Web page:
Upon seeing the test results, town staff flushed the Chatham Forest tank and refilled it with what they “expect to be less contaminated finished water given the raw water contamination diminishment from July 6 (93.6 ppb) to July 7 (26.5 ppb),” the press release said. “From a strategic perspective, the Town is continually turning over the stored water in our water tanks more frequently than usual to continually refresh the water with improved and better quality finished water so that 1,4-Dioxane contaminated water exits our public supply as quickly as possible.”

As of press time Tuesday, two weeks following the initial 1,4-Dioxane contamination, the chemical’s original source remained unknown. Greensboro is obligated to limit 1,4-Dioxane discharge per a Special Order of Consent between the city and NCDEQ signed in February. The SOC stipulates no more than 45 parts per billion of 1,4-Dioxane may be discharged per day.

The agreement was triggered in 2019 after the discovery that Shamrock Environmental — an environmental and industrial waste management services company — was dumping 705 parts per billion to 1,210 parts per billion of 1,4-Dioxane at the TZ Osborne plant. The Shamrock location in Greensboro is a tanker cleaning facility that also manages wastewater and recycles drilling mud.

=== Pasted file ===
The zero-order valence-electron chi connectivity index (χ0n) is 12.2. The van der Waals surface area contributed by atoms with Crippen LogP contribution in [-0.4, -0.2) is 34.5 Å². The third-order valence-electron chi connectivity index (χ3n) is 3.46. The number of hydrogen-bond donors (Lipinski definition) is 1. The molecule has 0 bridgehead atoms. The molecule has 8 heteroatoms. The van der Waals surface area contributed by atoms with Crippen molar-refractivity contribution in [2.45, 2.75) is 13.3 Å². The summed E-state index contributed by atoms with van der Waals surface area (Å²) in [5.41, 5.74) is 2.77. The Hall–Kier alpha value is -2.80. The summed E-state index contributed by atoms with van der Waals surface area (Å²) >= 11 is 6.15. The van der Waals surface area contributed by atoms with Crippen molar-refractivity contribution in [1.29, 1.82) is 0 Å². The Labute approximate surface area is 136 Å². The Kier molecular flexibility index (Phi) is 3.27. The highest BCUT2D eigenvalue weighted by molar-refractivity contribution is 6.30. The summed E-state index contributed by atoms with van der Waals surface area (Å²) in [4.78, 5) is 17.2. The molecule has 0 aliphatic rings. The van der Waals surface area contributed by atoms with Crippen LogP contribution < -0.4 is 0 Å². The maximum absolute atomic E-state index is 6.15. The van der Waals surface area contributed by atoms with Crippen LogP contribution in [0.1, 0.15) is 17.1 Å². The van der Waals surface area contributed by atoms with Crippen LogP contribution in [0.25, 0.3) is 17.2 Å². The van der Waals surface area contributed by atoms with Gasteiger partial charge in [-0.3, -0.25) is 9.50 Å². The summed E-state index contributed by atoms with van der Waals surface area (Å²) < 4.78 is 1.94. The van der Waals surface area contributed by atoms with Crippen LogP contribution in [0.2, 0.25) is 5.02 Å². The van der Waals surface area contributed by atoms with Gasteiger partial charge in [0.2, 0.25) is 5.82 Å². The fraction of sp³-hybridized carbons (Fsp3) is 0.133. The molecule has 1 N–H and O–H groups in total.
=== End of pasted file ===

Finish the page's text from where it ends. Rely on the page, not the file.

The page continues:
Water samples of Shamrock’s effluent showed 98.8 ppb of 1,4-Dioxane on July 6 and July 7 and 466 ppb on July 7 in a “flume grab” — water which had not been mixed with other sources at the wastewater treatment pant. But Greensboro spokesperson Elijah Williams, in an interview with N.C. Policy Watch, said Shamrock was not the source of contamination appearing in Pittsboro’s water.

“Accounting for dilution factors,” the report said, “Shamrock’s levels would need to have been much higher for it to be responsible for this spill.”

Other potential sources of the contaminant had not been released as of press time. The only official, public notice from Greensboro is the original announcement from July 1 on the town’s website.

“City staff has notified and is in coordination with the N.C. Department of Environmental Quality (NCDEQ) and downstream utilities and is actively investigating possible sources of the substance,” it reads.

The notice points out “this discharge does not affect Greensboro’s drinking water quality.”

“So that’s what Greensboro is working on,” Pickett, Pittsboro’s water superintendent, said, “trying to figure out where this source is coming from all of a sudden. And we’re working with Greensboro, as well, so hopefully we can get this knocked down pretty quick.”

It’s unclear whether the City of Greensboro or private companies identified as having discharged 1,4-Dioxane into the Haw will be required by NCDEQ to pay financial penalties for the contamination.

Despite the second spike in 1,4-Dioxane levels, and the uncertainty of the chemical’s source location, Pittsboro staff maintain the town’s drinking water is safe for consumption.

“While the numbers are above non-detect based on the latest sample results,” Kennedy said in the release, “we are encouraged by the drop from July 6 to July 7 in our raw water sample and the trends shown in Greensboro’s water grab ... trending towards a non-detection level.”

A third round of water sample results were expected to be released after press time. For the latest on Pittsboro’s water quality, check this story for updates.

Reporter D. Lars Dolder can be reached at dldolder@chathamnr.com and on Twitter @dldolder.